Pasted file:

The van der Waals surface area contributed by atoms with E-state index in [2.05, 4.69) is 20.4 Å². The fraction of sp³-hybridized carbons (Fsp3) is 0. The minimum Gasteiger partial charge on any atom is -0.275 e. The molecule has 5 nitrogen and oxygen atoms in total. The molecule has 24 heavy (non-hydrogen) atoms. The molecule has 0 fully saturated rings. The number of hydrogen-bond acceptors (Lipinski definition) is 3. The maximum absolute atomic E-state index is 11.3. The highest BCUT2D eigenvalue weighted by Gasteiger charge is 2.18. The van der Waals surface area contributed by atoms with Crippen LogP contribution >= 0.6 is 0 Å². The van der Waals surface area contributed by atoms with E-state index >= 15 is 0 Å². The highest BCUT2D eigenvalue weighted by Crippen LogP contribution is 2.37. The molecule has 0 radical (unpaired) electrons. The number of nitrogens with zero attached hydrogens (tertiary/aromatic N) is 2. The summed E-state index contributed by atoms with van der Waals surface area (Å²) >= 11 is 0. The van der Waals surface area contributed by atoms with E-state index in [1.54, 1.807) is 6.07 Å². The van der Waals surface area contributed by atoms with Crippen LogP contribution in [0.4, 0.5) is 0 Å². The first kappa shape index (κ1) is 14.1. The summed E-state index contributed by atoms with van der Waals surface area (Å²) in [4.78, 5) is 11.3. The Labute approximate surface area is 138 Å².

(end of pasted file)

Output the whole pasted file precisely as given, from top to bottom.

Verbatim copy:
The van der Waals surface area contributed by atoms with E-state index in [2.05, 4.69) is 20.4 Å². The fraction of sp³-hybridized carbons (Fsp3) is 0. The minimum Gasteiger partial charge on any atom is -0.275 e. The molecule has 5 nitrogen and oxygen atoms in total. The molecule has 24 heavy (non-hydrogen) atoms. The molecule has 0 fully saturated rings. The number of hydrogen-bond acceptors (Lipinski definition) is 3. The maximum absolute atomic E-state index is 11.3. The highest BCUT2D eigenvalue weighted by Gasteiger charge is 2.18. The van der Waals surface area contributed by atoms with Crippen LogP contribution >= 0.6 is 0 Å². The van der Waals surface area contributed by atoms with E-state index >= 15 is 0 Å². The highest BCUT2D eigenvalue weighted by Crippen LogP contribution is 2.37. The molecule has 0 radical (unpaired) electrons. The number of nitrogens with zero attached hydrogens (tertiary/aromatic N) is 2. The summed E-state index contributed by atoms with van der Waals surface area (Å²) >= 11 is 0. The van der Waals surface area contributed by atoms with E-state index in [1.54, 1.807) is 6.07 Å². The van der Waals surface area contributed by atoms with Crippen LogP contribution in [0.4, 0.5) is 0 Å². The first kappa shape index (κ1) is 14.1. The summed E-state index contributed by atoms with van der Waals surface area (Å²) in [4.78, 5) is 11.3. The Labute approximate surface area is 138 Å².